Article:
The Problem of Plastics

STATS ON PLASTICS*

  • 1.5 MILLION POUNDS of trash
  • 638,262 plastic bottles
  • 737,025 polystyrene containers
  • 522,603 grocery bags
  • 728,411 chip bags

*Collected by Baltimore’s Inner Harbor Water Wheel since 2014

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Everyday plastic products, such as single-use bags and containers, provide a modern convenience yet present a persistent challenge to environmentalists. Professor Terese Thonus recently published an op-ed in the Baltimore Sun in which she discussed the problems that occur from discarded plastic items. Thonus, director of the University Writing Program in the Klein Family School of Communications Design, detailed rising public awareness of the issue as well as how damaging plastic pollution is for waterways and wildlife.

In her piece Thonus noted that since 2014, the Baltimore Inner Harbor Water Wheel (affectionately known as “Mr. Trash Wheel”) has collected “1.5 million pounds of trash, including 638,262 plastic bottles, 737,025 polystyrene containers, 522,603 grocery bags and 728,411 chip bags washed down the Jones Falls Watershed.”

It’s a huge amount of trash and a huge problem, says Stanley Kemp, associate professor in UB’s Yale Gordon College of Arts and Sciences and director of the Environmental Sustainability and Human Ecology program. Kemp has witnessed firsthand the negative effects of plastics pollution here in Baltimore, especially in the Jones Falls River. “You might think, Jones Falls without clean water is just bad for fish,” Kemp reasons. “But quite frankly, do we not all need to drink clean water?”

For the last nine years, Kemp has organized a Jones Fall cleanup as part of UB’s community service day. He enjoys it but says, “It’s kind of frustrating because plastic just springs anew. Plastic bottles, potato chip bags and granola bar wrappers—you see them over and over again.” And those single-use plastic bags are particularly damaging: “They end up all over the place and they wreak havoc. They degrade, and ultimately they get out to the harbor, bay and ocean.”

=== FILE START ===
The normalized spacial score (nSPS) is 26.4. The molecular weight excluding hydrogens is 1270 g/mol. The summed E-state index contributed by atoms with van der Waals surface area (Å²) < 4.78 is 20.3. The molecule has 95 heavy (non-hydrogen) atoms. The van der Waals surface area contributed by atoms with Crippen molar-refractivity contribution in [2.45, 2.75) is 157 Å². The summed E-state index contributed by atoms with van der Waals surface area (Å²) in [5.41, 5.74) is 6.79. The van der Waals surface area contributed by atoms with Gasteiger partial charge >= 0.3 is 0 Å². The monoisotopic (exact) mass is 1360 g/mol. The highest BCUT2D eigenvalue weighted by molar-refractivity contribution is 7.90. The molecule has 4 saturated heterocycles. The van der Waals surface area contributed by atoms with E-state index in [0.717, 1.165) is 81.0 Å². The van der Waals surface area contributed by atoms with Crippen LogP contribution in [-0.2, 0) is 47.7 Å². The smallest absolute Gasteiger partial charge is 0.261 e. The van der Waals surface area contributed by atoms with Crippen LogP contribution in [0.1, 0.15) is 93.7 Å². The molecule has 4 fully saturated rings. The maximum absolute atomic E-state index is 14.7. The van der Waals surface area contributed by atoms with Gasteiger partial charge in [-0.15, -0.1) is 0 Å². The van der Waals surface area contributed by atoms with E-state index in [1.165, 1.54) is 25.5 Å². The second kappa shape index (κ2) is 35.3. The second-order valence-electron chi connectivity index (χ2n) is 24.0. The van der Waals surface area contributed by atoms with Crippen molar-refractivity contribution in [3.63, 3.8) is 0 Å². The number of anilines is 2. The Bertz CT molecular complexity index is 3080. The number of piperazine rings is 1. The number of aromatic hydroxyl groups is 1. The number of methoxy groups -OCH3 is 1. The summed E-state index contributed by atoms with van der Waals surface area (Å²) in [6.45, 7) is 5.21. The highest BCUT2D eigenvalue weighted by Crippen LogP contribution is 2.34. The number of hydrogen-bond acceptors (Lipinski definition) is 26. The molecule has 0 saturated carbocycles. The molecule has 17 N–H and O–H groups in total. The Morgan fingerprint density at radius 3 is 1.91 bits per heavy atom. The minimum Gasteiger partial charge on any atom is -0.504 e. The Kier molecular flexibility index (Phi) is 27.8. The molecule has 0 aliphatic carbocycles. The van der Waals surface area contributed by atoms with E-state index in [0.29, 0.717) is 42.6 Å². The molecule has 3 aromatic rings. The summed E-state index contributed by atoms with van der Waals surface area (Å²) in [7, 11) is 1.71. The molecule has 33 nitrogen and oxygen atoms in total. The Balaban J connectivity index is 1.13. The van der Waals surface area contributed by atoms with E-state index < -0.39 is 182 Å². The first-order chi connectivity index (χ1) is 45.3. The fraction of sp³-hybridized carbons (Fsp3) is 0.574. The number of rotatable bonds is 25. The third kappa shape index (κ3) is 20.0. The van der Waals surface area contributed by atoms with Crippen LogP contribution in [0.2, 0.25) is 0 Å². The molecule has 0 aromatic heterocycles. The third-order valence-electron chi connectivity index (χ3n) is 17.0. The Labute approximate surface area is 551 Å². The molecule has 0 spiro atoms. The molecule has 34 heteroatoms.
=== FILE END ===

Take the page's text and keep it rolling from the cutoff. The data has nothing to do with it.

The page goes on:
In order to help prepare future generations of environmentally conscious public policy makers, Kemp has designed UB’s program to center on the environment, society and the economy; he describes these as three legs of the “Sustainability Tripod.” UB’s approach is unique, he explains, because it factors in the human population when considering issues of sustainability, and it endeavors to integrate sound science into effective policy.

“Ordinary citizens must get involved to solve this enormous problem.” -TERESE THONUS

While there is much work to be done, Kemp expresses cautious optimism about certain initiatives. For instance, Baltimore’s City Council recently passed legislation that bans polystyrene (commonly referred to by its trademarked name, styrofoam). “That stuff has got to go,” he says. “Even wax paper is better—not great, but at least it will biodegrade.”

Thonus agrees that policy change is key. In her article she cites efforts by the city of San Francisco, which since banning the use of plastic bags in 2007 has saved approximately “14 million trees, 12 million barrels of oil and 100,000 marine mammals.”

And, she says, the collective effort of individuals can also have lasting positive impact. In her op-ed she provided practical solutions for how everyone can reduce their carbon footprint; she includes small yet significant choices like choosing glass over plastic, bringing reusable bags to stores and committing to recycle. “Environmentalists can only do so much,” Thonus notes. “Ordinary citizens must get involved to solve this enormous problem.”

Tim Paggi, M.F.A. ’15, is a writer based in Baltimore.

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